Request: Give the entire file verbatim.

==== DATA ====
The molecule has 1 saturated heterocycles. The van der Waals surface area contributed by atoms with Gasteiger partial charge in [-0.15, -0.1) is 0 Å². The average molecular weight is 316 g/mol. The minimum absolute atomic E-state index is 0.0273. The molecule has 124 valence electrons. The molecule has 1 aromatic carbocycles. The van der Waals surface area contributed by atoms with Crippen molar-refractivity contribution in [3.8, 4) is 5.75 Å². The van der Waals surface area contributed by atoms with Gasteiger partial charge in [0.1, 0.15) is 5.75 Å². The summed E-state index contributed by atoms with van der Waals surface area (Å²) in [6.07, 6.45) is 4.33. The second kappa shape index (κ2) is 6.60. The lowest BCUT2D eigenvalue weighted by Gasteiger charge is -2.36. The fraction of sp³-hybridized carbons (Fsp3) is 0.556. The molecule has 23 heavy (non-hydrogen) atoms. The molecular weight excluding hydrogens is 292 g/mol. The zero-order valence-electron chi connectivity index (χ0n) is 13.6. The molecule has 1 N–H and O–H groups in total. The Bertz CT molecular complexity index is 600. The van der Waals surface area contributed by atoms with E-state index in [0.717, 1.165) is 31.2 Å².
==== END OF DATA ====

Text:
The molecule has 1 saturated heterocycles. The van der Waals surface area contributed by atoms with Gasteiger partial charge in [-0.15, -0.1) is 0 Å². The average molecular weight is 316 g/mol. The minimum absolute atomic E-state index is 0.0273. The molecule has 124 valence electrons. The molecule has 1 aromatic carbocycles. The van der Waals surface area contributed by atoms with Crippen molar-refractivity contribution in [3.8, 4) is 5.75 Å². The van der Waals surface area contributed by atoms with Gasteiger partial charge in [0.1, 0.15) is 5.75 Å². The summed E-state index contributed by atoms with van der Waals surface area (Å²) in [6.07, 6.45) is 4.33. The second kappa shape index (κ2) is 6.60. The lowest BCUT2D eigenvalue weighted by Gasteiger charge is -2.36. The fraction of sp³-hybridized carbons (Fsp3) is 0.556. The molecule has 23 heavy (non-hydrogen) atoms. The molecular weight excluding hydrogens is 292 g/mol. The zero-order valence-electron chi connectivity index (χ0n) is 13.6. The molecule has 1 N–H and O–H groups in total. The Bertz CT molecular complexity index is 600. The van der Waals surface area contributed by atoms with E-state index in [0.717, 1.165) is 31.2 Å².